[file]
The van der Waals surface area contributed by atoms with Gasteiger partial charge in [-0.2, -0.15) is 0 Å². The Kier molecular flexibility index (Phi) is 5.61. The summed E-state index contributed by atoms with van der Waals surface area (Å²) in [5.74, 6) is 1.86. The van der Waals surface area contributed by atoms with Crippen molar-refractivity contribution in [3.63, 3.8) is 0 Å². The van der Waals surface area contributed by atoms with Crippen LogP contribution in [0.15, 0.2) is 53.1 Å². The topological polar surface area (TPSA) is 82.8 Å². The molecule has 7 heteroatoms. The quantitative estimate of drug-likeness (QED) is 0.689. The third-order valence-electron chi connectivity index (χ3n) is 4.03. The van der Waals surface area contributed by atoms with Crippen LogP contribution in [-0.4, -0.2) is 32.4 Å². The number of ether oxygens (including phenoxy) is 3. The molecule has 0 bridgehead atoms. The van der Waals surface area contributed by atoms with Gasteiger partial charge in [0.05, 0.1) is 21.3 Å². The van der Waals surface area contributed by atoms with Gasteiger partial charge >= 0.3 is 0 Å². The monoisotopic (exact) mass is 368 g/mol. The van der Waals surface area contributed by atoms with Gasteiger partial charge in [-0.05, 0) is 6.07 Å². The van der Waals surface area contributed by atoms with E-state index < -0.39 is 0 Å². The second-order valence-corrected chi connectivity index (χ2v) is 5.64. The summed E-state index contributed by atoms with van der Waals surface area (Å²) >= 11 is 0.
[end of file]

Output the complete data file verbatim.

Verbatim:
The van der Waals surface area contributed by atoms with Gasteiger partial charge in [-0.2, -0.15) is 0 Å². The Kier molecular flexibility index (Phi) is 5.61. The summed E-state index contributed by atoms with van der Waals surface area (Å²) in [5.74, 6) is 1.86. The van der Waals surface area contributed by atoms with Crippen molar-refractivity contribution in [3.63, 3.8) is 0 Å². The van der Waals surface area contributed by atoms with Crippen LogP contribution in [0.15, 0.2) is 53.1 Å². The topological polar surface area (TPSA) is 82.8 Å². The molecule has 7 heteroatoms. The quantitative estimate of drug-likeness (QED) is 0.689. The third-order valence-electron chi connectivity index (χ3n) is 4.03. The van der Waals surface area contributed by atoms with Crippen LogP contribution in [-0.4, -0.2) is 32.4 Å². The number of ether oxygens (including phenoxy) is 3. The molecule has 0 bridgehead atoms. The van der Waals surface area contributed by atoms with Gasteiger partial charge in [0.05, 0.1) is 21.3 Å². The van der Waals surface area contributed by atoms with Gasteiger partial charge >= 0.3 is 0 Å². The monoisotopic (exact) mass is 368 g/mol. The van der Waals surface area contributed by atoms with Gasteiger partial charge in [-0.05, 0) is 6.07 Å². The van der Waals surface area contributed by atoms with E-state index < -0.39 is 0 Å². The second-order valence-corrected chi connectivity index (χ2v) is 5.64. The summed E-state index contributed by atoms with van der Waals surface area (Å²) >= 11 is 0.